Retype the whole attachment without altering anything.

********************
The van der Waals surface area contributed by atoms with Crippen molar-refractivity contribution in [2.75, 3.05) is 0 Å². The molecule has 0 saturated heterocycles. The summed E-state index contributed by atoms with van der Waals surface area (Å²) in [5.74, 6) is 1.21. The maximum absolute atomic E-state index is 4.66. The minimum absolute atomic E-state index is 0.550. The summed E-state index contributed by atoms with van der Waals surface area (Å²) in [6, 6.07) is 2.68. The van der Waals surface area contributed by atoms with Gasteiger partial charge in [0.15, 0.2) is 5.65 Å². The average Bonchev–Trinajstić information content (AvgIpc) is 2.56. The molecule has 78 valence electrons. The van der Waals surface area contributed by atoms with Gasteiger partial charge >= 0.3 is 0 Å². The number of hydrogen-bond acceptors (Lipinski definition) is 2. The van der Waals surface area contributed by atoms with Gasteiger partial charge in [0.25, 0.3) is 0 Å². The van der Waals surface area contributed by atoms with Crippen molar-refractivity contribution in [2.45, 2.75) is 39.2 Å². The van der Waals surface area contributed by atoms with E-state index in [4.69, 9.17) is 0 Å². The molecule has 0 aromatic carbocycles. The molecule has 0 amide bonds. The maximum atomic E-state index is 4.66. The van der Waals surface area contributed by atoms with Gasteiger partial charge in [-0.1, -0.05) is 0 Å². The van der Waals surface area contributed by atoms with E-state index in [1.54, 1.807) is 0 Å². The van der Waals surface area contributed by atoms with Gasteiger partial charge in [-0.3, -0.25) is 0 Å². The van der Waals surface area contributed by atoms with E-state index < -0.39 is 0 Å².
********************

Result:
The van der Waals surface area contributed by atoms with Crippen molar-refractivity contribution in [2.75, 3.05) is 0 Å². The molecule has 0 saturated heterocycles. The summed E-state index contributed by atoms with van der Waals surface area (Å²) in [5.74, 6) is 1.21. The maximum absolute atomic E-state index is 4.66. The minimum absolute atomic E-state index is 0.550. The summed E-state index contributed by atoms with van der Waals surface area (Å²) in [6, 6.07) is 2.68. The van der Waals surface area contributed by atoms with Gasteiger partial charge in [0.15, 0.2) is 5.65 Å². The average Bonchev–Trinajstić information content (AvgIpc) is 2.56. The molecule has 78 valence electrons. The van der Waals surface area contributed by atoms with Gasteiger partial charge >= 0.3 is 0 Å². The number of hydrogen-bond acceptors (Lipinski definition) is 2. The van der Waals surface area contributed by atoms with Gasteiger partial charge in [0.25, 0.3) is 0 Å². The van der Waals surface area contributed by atoms with Crippen molar-refractivity contribution in [2.45, 2.75) is 39.2 Å². The van der Waals surface area contributed by atoms with E-state index in [4.69, 9.17) is 0 Å². The molecule has 0 aromatic carbocycles. The molecule has 0 amide bonds. The maximum atomic E-state index is 4.66. The van der Waals surface area contributed by atoms with Gasteiger partial charge in [-0.1, -0.05) is 0 Å². The van der Waals surface area contributed by atoms with E-state index in [1.54, 1.807) is 0 Å². The van der Waals surface area contributed by atoms with Gasteiger partial charge in [-0.3, -0.25) is 0 Å². The van der Waals surface area contributed by atoms with E-state index < -0.39 is 0 Å².